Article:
Is the Bull Getting Tired Legs?
The last stages of a bull market prompts investment pundits and professionals to make more than their usual predictions about the imminent market declines that are on the horizon. In contrast to the early stages when few are willing to forecast a bull market is in the cards. Future bull markets are born out of recessionary declines; future bear markets come from either frothy valuations or deteriorating economic fundamentals, or events that might cause the economy to contract. The current bull appears to have outrun economic fundamentals. Still, trying to time a downturn risks missing out on more gains.
Asset Class Review
Low interest rates kept money invested in equities. Year-to-date, international stock markets across all three benchmarks we track delivered better returns than the S&P 500. International markets remain more attractive than the US based on valuation. And though the US has vastly outperformed international markets for the past 3, 5, and 10 years, using history as our less than perfect guide, this pattern is due to shift.
REIT and bond returns performed better than the prior quarter as interest rates moderated. Commodity returns continue to struggle, mostly due to oil overcapacity. Oil prices are typically cyclical. OPEC producers like to make agreements on limiting oil production to help bolster prices. In theory, limiting supply should work. However, theory doesn’t account for members who don’t honor agreements, so they might gain market share. Add US shale oil production, increasing auto electrification, and rising use of renewable energy sources – oil pricing may become ever more competitive.
Calm Amidst the Storms
Traders remain calm despite uncertainties around government policy and fundamental economic issues (i.e. failed attempts to repeal the Affordable Care Act, threat of trade wars, and the promise to write a new tax code). Then there is nuclear sabre rattling sound coming from North Korea. Hurricanes have disrupted economic activity in Houston and large swaths of Florida, Puerto Rico lies in ruins, and California’s wildfire devastation. Yet the bull market keeps moving higher.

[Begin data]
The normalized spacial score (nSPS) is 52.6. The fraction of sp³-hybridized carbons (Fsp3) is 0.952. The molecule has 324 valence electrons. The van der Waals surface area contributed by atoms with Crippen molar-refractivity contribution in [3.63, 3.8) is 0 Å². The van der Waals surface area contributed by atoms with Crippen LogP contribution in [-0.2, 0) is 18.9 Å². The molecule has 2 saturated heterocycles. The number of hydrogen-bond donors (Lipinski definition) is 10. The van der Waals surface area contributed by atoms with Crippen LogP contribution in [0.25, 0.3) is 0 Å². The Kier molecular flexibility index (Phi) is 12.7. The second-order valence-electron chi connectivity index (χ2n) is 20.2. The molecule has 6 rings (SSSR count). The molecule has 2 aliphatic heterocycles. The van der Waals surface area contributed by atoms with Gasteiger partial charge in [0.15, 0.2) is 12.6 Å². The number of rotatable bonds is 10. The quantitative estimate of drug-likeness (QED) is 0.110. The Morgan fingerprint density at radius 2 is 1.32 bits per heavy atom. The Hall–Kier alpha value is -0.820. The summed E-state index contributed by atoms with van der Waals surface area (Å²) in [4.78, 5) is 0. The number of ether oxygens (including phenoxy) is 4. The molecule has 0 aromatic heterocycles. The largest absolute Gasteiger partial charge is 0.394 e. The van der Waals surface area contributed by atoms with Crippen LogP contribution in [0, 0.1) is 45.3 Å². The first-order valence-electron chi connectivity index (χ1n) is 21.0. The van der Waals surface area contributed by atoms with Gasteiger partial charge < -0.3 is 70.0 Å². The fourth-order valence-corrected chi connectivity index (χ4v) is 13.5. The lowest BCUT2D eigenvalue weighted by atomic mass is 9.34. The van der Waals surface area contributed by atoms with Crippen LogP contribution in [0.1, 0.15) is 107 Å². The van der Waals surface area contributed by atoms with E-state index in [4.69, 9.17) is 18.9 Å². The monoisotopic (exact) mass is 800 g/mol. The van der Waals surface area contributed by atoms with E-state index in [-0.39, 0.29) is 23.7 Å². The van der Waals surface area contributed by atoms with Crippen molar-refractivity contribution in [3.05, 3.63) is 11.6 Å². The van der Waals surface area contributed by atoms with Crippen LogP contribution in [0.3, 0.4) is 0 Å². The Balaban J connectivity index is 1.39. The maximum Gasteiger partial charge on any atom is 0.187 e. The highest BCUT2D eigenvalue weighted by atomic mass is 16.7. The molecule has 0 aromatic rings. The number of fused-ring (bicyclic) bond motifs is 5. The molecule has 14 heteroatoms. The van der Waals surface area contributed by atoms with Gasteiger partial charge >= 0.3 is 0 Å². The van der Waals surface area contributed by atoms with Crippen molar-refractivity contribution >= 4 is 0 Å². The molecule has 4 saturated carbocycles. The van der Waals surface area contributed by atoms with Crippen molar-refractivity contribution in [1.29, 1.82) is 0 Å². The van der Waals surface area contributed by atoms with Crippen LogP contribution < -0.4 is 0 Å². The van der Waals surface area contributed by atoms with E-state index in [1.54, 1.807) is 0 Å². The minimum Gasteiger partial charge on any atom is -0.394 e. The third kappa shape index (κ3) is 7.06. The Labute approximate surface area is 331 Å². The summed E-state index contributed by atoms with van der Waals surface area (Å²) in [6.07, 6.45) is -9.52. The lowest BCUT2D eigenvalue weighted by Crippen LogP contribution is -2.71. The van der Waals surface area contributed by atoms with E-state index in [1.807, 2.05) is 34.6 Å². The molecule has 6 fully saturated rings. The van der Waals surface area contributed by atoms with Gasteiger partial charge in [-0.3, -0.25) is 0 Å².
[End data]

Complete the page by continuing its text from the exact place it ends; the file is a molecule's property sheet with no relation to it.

Why? The underlying fundamentals of the economy are very solid at this stage in a long, slow economic expansion. Corporations reported a better-than-expected second quarter earnings season, with adjusted pretax profits reaching an annualized $2.12 trillion. Consensus forecasts are optimistic. Unemployment continues to trend downward and wages trend slowly upward. The economy grew at a 3.1% annualized rate in the second quarter, about a percentage point higher than the recent averages and marks the fastest quarterly growth in two years. And there is hope the new tax package will prove as business-friendly as promised. Time will tell.
Economists tell us that the hurricane damage that slows economic growth in the third quarter, will be offset by the building boom that will be fueled by the destruction. There are no current economic indicators that would signal a recession on the near horizon. The Federal Reserve Board appears it will remain cautious in raising interest rates.
Meanwhile, fourth quarters have historically been kind to investors—much kinder than third quarters.
There are still potential speed-bumps. The Trump Administration has threatened multiple trade wars with America’s major trading partners. Tight immigration rules could lead to limited labor supplies, higher wages, and lower profits. Pessimism yawns when portfolios grow incrementally every quarter.
Stay Your Course
If the U.S. charts a prudent economic course, it’s possible that the current expansion could set new records for longevity. This current expansion is 99 months old; the record high is 120 months (1991-2001). When it ends, nobody can answer. Ignore the forecasters noise, stick to your allocation (which should match your time horizon and your tolerance for volatility), and rebalance when the inevitable correction occurs. Time in the market is how you make money; timing the market is how you leave money on the table.
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Sources: Morningstar, The Economist
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